|Political alignment||Independent, bourgeois|
History and profile
Dagbladet Information was established and published by the Danish resistance movement in 1943 during World War II. The paper was edited by Børge Outze and was illegal during the war as it was not regulated by the German occupying power. Following the liberation on 5 May 1945 Dagbladet Information was a reality and was officially founded in August 1945. Outze continued to work as the paper's editor in chief to his death in 1980. It has its headquarters in Copenhagen.
Dagbladet Information is the youngest still-surviving newspaper in Denmark and remains independent of the larger publishing houses. The paper is owned by A/S Information and is published by Aktiengesellschaft A/S Dagbladet Information from Monday to Saturday. It is based in Copenhagen.
The newspaper, which despite being politically independent, is regarded as left liberal and leftist by some, but known as being equally critical in its point of view of all political organizations. It prints letters from prominent conservative figures and it usually puts great focus in enlightening both sides of a case. The tone is very serious and the amount of charts and pictures is very limited and comparable to the French newspaper Le Monde. Information has a syndication agreement with the British newspaper the Guardian, and often collaborates with The Independent for articles and reports.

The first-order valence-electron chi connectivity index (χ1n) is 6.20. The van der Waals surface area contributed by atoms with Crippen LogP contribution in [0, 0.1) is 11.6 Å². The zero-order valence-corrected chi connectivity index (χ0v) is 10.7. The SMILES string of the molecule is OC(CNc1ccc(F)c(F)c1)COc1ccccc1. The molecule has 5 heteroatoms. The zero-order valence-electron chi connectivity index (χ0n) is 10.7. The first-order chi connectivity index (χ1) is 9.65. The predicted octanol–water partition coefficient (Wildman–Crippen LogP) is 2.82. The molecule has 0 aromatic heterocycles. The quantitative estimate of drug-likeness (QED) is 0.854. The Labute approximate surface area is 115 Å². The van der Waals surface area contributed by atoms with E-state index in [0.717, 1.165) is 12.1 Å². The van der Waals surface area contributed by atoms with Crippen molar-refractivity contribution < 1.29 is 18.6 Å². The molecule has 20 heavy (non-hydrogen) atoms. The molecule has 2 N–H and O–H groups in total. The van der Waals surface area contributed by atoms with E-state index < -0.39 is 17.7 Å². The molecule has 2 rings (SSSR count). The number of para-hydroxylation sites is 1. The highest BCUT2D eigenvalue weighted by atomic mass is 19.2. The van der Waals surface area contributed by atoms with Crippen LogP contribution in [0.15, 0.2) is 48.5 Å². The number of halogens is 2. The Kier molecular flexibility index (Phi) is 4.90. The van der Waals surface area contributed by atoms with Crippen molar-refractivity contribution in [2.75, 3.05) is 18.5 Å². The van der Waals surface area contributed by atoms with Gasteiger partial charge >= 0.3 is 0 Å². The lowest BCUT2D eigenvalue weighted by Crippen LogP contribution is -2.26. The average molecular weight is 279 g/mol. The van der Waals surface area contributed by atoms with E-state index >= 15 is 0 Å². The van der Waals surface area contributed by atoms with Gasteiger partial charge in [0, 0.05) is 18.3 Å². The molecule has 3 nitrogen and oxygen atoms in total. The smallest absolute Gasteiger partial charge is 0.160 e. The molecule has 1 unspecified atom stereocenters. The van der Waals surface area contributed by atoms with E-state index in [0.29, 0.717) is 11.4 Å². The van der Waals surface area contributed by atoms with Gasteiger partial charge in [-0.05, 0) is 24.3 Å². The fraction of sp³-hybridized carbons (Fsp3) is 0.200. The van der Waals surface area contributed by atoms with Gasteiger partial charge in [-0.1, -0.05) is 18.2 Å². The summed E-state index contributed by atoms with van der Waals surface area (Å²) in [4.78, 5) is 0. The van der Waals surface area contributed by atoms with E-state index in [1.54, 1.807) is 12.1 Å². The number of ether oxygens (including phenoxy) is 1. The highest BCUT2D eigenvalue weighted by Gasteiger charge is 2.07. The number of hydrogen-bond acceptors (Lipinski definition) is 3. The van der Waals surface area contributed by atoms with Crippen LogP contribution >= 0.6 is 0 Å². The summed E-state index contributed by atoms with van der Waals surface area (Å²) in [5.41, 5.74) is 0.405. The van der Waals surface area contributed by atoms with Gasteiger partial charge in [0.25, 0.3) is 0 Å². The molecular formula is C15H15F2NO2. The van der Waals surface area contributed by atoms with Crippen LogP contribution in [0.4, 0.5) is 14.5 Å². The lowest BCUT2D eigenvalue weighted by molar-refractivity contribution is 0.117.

On 8 September 2006, the newspaper printed six of the less offensive entries from the Iranian Holocaust cartoon exhibition, which was a response to the Jyllands-Posten Muhammad cartoons controversy. The editor chose the cartoons after consulting the main rabbi in Copenhagen.
During the last six months of 1957 Dagbladet Information had a circulation of 24,214 copies on weekdays. The circulation of the paper was 22,000 copies on weekdays during the second half of 1997. Its circulation was also 22,000 copies in the first quarter of 2000. The paper had a circulation of 20,000 copies in 2004 and 20,600 copies in 2005. In 2009 it had a daily circulation of 22,000 copies, making it the smallest newspaper in Denmark.
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